The ballet and jazz inspired, Jerricho Poppler, was raised in Long Beach, California and began surfing at the age of 9. Some say her passion for dance contributed to her “graceful surfing style.” Poppler won championship titles from all over the world. Her notable wins include a US Championship (1970), IPS World Championship (1976), and a Women’s Pro Longboarding Championship (1992). Robert August would later create a “Jericho Poppler” model surfboard. In 1974, she co-founded the Women's International Surfing Association. She also developed the Women's Professional Surfing Coalition and was a founding member of the Surfrider Foundation. Poppler was World-ranked #2 in 1979. In 1999, she was ISM’s “Woman of the Year” and was inducted into the Huntington Beach Surfing Walk of Fame.
Hal Haig "Harry" Prieste
“Haig Prieste, Long Beach boy and former Poly High student, was third place medalist in the Olympic Games' diving contests. He is one of Long Beach’s most famous surfers of the ‘20s. He met good friend and surf enthusiast Duke Kahanamoku in the 1920 Olympics and later accepted an invitation to visit in Hawaii. There he took up surfing and became a member of the Hui Nalu surf club. In 1921, the Daily Telegram reported,“Prieste" and Duke Kahanamoku cruised around together in Hilo for a time. Prieste astonished the natives when he learned to ride the gigantic surfboards standing on his hands. ‘It's the greatest sport in the world,’ he said.
John Severson is most notably known as the founder of Surfer Magazine. This was a product of his combined passion for art and surf. Before he created the internationally known Surfer Magazine in 1961, Severson was an avid painter who sold his work as he finished his Master’s Degree in art at Long Beach State College. His passion has helped him create beautiful works relating to the Pacific surf culture since the ‘50s. He also created popular surf movies that are still collector favorites today. Don’t be fooled by his works of art. He didn’t sit idly by and observe the surfing culture. He also got his feet wet and enjoyed competing in surfing competitions. He competed and won the Peru International Surfing Championships in 1961. That very year, he was also in the finals for the US and Hawaiian Championships. Severson has been inducted into the Surfing Hall of Fame (1993) and Huntington Beach Walk of Fame (1995).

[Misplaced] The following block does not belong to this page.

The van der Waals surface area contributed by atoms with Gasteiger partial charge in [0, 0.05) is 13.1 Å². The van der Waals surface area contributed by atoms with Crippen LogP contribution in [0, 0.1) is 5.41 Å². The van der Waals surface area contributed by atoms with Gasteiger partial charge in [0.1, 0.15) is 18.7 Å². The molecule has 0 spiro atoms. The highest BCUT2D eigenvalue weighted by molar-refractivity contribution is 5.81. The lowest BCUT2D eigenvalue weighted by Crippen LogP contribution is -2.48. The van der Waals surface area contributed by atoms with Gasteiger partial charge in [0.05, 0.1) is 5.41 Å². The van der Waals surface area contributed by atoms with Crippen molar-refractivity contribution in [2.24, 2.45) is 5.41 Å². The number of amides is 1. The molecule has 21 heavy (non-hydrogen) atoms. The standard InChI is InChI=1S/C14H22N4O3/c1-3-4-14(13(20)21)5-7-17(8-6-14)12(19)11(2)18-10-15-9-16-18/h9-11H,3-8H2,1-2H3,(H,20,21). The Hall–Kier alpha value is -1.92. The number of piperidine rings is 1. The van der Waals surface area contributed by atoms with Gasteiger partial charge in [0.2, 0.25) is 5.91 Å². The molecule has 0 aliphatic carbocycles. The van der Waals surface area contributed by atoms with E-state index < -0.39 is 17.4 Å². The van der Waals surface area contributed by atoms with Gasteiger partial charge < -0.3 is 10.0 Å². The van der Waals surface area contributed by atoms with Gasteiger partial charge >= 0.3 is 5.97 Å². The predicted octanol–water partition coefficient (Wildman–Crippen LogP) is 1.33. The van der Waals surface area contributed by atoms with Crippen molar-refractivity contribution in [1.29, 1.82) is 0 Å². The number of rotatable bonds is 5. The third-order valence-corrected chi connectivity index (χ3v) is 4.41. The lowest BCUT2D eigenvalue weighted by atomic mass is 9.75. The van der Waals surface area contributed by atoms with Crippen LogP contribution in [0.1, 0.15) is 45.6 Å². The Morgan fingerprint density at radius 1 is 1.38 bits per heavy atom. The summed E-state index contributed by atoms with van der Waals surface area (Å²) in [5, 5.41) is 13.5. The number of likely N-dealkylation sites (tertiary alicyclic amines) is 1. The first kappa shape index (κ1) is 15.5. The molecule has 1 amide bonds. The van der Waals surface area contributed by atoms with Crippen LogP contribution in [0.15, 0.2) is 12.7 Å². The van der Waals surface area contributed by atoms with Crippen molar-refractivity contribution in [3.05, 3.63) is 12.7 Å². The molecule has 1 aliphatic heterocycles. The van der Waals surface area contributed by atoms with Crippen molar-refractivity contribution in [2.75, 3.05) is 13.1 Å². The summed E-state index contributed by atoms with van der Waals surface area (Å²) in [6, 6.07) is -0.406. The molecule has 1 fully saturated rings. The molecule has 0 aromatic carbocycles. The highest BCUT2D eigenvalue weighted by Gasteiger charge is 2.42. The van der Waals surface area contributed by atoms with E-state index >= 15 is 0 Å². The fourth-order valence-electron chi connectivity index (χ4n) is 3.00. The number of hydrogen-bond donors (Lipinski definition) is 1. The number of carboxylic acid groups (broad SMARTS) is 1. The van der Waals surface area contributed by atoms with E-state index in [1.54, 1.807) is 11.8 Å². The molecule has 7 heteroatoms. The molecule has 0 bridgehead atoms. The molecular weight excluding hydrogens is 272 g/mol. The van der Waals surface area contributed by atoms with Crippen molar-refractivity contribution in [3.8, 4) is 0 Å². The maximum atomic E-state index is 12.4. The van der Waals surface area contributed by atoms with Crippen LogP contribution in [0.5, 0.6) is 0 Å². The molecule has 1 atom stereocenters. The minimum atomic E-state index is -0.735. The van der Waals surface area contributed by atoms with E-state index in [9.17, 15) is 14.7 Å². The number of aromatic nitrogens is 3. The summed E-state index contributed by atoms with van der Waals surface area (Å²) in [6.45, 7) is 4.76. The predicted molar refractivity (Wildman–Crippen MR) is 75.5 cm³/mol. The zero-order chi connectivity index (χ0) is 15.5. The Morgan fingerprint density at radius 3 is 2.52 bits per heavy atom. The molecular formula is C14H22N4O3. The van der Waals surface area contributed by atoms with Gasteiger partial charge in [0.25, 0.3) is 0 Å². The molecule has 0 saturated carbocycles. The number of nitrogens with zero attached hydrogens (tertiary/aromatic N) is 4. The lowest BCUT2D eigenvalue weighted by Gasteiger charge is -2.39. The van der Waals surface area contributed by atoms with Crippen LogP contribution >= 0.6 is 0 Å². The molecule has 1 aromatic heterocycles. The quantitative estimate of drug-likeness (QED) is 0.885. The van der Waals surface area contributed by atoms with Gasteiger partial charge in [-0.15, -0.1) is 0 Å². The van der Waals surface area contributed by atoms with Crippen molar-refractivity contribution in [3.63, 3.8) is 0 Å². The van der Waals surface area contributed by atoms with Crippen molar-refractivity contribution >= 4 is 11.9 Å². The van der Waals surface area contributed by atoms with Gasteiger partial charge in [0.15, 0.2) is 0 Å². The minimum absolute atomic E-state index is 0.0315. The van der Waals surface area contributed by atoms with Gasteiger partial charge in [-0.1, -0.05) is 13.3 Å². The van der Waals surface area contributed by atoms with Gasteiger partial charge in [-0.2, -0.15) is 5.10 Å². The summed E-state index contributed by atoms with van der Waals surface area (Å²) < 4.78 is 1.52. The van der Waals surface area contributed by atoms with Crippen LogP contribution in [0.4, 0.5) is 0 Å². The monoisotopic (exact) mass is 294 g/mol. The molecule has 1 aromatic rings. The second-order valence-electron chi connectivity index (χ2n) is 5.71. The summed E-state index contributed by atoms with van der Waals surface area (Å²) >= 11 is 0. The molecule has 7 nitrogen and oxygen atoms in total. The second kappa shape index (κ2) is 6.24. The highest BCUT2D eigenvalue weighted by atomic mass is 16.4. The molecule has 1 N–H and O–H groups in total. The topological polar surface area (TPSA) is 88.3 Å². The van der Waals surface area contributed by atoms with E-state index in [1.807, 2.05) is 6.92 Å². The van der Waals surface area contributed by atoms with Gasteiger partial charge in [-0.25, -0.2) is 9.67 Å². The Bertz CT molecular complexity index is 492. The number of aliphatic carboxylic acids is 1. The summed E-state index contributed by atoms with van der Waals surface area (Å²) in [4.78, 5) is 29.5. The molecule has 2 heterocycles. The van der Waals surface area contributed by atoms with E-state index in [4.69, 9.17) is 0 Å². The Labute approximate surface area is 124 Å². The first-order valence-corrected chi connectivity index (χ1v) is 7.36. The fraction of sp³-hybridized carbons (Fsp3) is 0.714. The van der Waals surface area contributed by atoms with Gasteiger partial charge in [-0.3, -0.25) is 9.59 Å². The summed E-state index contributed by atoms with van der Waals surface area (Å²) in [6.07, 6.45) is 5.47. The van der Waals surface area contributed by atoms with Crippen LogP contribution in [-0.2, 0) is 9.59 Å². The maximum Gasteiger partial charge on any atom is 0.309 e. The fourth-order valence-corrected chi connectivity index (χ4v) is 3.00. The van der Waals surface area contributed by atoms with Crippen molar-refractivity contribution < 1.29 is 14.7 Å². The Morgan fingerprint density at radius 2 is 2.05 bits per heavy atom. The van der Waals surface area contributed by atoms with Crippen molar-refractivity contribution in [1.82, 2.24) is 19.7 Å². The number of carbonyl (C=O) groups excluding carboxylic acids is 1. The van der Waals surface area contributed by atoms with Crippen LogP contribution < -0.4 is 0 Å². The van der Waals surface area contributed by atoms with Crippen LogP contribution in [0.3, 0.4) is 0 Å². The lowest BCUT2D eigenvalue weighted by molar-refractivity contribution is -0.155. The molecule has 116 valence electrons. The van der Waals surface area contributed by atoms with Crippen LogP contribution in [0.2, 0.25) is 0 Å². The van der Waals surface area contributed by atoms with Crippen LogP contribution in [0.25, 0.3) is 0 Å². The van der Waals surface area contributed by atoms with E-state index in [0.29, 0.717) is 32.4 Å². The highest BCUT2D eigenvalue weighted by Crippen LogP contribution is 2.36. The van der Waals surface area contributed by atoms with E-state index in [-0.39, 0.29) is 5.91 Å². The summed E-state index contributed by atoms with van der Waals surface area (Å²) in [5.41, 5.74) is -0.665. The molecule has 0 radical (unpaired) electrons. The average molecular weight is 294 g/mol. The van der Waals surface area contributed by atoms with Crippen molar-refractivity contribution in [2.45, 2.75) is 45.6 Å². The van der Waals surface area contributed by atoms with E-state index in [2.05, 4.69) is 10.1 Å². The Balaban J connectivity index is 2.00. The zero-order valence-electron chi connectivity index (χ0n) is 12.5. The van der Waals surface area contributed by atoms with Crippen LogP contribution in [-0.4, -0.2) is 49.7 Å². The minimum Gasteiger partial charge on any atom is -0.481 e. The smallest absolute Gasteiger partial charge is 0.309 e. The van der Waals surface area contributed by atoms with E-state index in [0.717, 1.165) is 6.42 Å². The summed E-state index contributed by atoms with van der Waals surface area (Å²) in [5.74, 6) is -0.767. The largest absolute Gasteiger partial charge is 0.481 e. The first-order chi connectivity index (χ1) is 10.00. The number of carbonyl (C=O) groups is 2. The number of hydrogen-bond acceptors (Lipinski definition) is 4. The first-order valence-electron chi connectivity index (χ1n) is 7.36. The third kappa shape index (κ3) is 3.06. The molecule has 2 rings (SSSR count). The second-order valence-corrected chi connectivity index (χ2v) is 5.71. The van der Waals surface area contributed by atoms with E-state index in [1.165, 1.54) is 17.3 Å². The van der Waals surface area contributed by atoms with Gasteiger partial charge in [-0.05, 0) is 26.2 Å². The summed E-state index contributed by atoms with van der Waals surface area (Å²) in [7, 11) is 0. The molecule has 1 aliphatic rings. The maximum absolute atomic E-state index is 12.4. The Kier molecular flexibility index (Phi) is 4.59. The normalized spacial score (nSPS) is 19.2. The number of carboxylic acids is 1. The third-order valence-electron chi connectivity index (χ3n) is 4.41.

John Taylor grew up in Long Beach and quickly took a liking to surfing and sailing. He made his first balsa wood surfboard in the 8th grade under Ole of Ole Surfboards. He graduated Poly High Long Beach and started making fiber glass molds. He also started surfing for the Hole in the Wall surf team in 1967. In 1973, John opened the The Little Shop of Repairs and John Taylor Surfboards. He later started tandem surfing. He would win and defend the first place title in WSA and the United States Championships for 15 straight years.
Brett was born in Long Beach, CA and currently lives in Huntington Beach, CA. He rips and is a local favorite!!!! Often he can be seen shredding HB Pier on Tim Stamps' boards, which happen to be some of the best boards in the industry.